This is What Happens When a Furniture Company Creates a Luxe Philippines Getaway
The Dedon resort in the Philippines turns an island paradise into a laboratory of luxury.
Here, on the southern coast of the coral-ringed Philippine surfing mecca of Siargao, being barefoot is celebrated as an all-encompassing art form. Set amid a beach-facing tropical garden with fragrant hibiscus and toe-tickling grass, this collection of nine private villas, airy pavilions and plenty of secluded outdoor seating areas invites sans-shoe strolling and lounging at every step.
“It’s not unheard of that guests step behind the bar to mix a cocktail or two,” the resort’s general manager, Nicolas Morell, says over an aperitif, reflecting on how the spot channels a stay-at-the-house-of-a-close-friend vibe. Just as it is totally legitimate to look over the chef’s shoulder in the kitchen or swan-dive onto the giant sun loungers—because that’s what one does among friends. And since the friendly owner of this resort also happens to be the founder of a world-renowned design brand, you will repeatedly ask yourself whether you have barefoot-stepped inside an immaculately curated photo shoot set-up for a home decor magazine.
Bobby Dekeyser—former soccer star turned entrepreneur—opened Dedon Island in 2012 as a “live-in showroom” for his now-legendary outdoor furniture business. Thanks to a cast of collaborators that reads like a who’s who of contemporary design (think Philippe Starck, Barber and Osgerby), the Dedon brand has been earning accolades since the 1990s for applying to the outside the attention to looks traditionally associated with indoor furnishings. The namesake resort, which is conveniently located an hour’s flight from Dedon’s production facilities in Cebu, was to give Dekeyser both a pied-à-terre in the Philippines and an “outdoor living lab” where he, his team and guests can test and, of course, enjoy the collections in situ.
The furniture testing and resting part surely doesn’t fall short on me. I relax from my early morning yoga sessions on an oversized princess-and-the-pea-style beach bed, I sip calamansi lime juice on a circular couch that rises from the saltwater pool, and I shelter from the afternoon sun in an egg-shaped Nestrest pod that hangs from a picture-perfect crooked coconut tree. Within the four walls of my spacious two-floor private villa, the Dedon experience continues. Designed by a duo of long-standing collaborators to the brand, Daniel Pouzet and Jean-Marie Massaud, each abode is sustainably built with local materials, featuring Indigenous woodcarvings, a Zen-inspired bathroom and Dedon touches wherever the eyes fall—from custom-made woven planters to beach baskets crafted from the brand’s pioneering synthetic fibre.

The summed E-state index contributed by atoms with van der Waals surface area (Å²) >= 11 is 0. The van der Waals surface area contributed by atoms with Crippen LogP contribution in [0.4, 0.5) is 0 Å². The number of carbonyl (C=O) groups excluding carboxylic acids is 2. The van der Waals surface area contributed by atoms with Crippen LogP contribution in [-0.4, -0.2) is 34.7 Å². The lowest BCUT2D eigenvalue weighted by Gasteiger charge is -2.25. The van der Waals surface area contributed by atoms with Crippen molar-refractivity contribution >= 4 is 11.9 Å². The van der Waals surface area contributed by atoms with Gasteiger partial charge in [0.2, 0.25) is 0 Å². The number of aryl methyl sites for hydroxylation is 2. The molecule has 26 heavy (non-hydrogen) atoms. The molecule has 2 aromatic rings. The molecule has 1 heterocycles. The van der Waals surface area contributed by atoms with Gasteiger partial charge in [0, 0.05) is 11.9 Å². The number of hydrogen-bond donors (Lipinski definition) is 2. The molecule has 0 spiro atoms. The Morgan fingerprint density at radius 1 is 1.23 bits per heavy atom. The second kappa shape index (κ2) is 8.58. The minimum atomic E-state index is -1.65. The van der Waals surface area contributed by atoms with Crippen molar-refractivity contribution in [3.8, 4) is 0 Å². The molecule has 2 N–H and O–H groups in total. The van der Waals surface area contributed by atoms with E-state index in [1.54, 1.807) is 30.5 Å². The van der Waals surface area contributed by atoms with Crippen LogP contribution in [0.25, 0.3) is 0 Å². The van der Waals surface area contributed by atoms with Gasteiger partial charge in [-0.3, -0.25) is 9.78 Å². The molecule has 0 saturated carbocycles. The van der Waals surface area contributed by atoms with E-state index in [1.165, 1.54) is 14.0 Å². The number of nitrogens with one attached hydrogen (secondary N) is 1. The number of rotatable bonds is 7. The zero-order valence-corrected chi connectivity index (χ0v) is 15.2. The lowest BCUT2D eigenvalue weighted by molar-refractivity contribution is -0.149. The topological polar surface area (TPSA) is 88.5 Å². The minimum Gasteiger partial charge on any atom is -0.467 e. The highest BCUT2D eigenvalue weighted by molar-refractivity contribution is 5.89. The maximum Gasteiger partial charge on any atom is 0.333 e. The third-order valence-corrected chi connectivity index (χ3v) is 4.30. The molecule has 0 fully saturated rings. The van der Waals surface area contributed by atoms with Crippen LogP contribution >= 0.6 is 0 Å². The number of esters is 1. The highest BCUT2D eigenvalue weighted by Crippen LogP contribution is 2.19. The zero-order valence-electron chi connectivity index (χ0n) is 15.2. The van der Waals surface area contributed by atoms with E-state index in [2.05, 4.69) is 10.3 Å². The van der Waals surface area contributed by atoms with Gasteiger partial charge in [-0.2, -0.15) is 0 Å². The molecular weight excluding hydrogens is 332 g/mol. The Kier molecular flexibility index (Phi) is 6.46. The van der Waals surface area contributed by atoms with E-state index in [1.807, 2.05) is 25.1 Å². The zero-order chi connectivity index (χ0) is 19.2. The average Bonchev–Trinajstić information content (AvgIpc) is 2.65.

Were my mission to laze on each and every Dedon seat, swing and sofa dotting the sprawling grounds, I would need to extend my visit infinitely—or to not roam outside of the resort. However, adventure manager Sean Hartley’s bespoke activity suggestions are far too tempting to decline for the sake of idleness. “Whether it’s paddle boarding or surfing, we like to take our guests out of their comfort zone to throw them right back in after,” Hartley explains as we stand-up paddle through the Philippines’ second-biggest mangrove forest. And yes, just the afternoon before, I had stood—or had attempted to stand—on a surfboard, braving the waves at Siargao’s famous Cloud 9 surf break. Returning to Dedon Island after an exertion-filled day, there is no better way to soothe tired muscles and refuel than dozing off to a sumptuous full-body massage, followed by a fresh seafood dinner with the sound of the ocean as a backdrop.
On my last day, I jump aboard the resort’s motorboat for an island-hopping tour that takes me to pristine, palm tree-fringed islets, each tinier and more idyllic than the last. On Guyam Island, local children run around the powdery beach, playing and chatting away in their Surigaonon dialect, while on Daku Island, I watch fishermen return with the morning catch on colourful wooden bangka boats. These island communities rely largely on fishing and farming—but also increasingly on tourism, which, since the island was first discovered by travelling surfers in the 1980s, has been on a slow but steady rise, and the Dedon resort represents the pinnacle of this trend.
After a final pit stop at Naked Island—a treeless patch of white sand surrounded by crystalline waters—we cruise back to Dedon Island, whose sea pagoda and hanging loungers catch my eye from afar. Back on land, I sit down on a woven footstool, brush the sand off my toes and slip into my shoes. The moment to head to the airport has arrived.
New daily direct flights from Manila (1 hour, 40 minutes), launched in February 2017, save visitors a stopover in Cebu or a ferry trip from Surigao. Nightly rates begin at $700 USD. Rumour has it that a big hotel group may be looking to add to the few dozens of boutique accommodation options around Surigao, but development still remains distant enough on the horizon to deny it.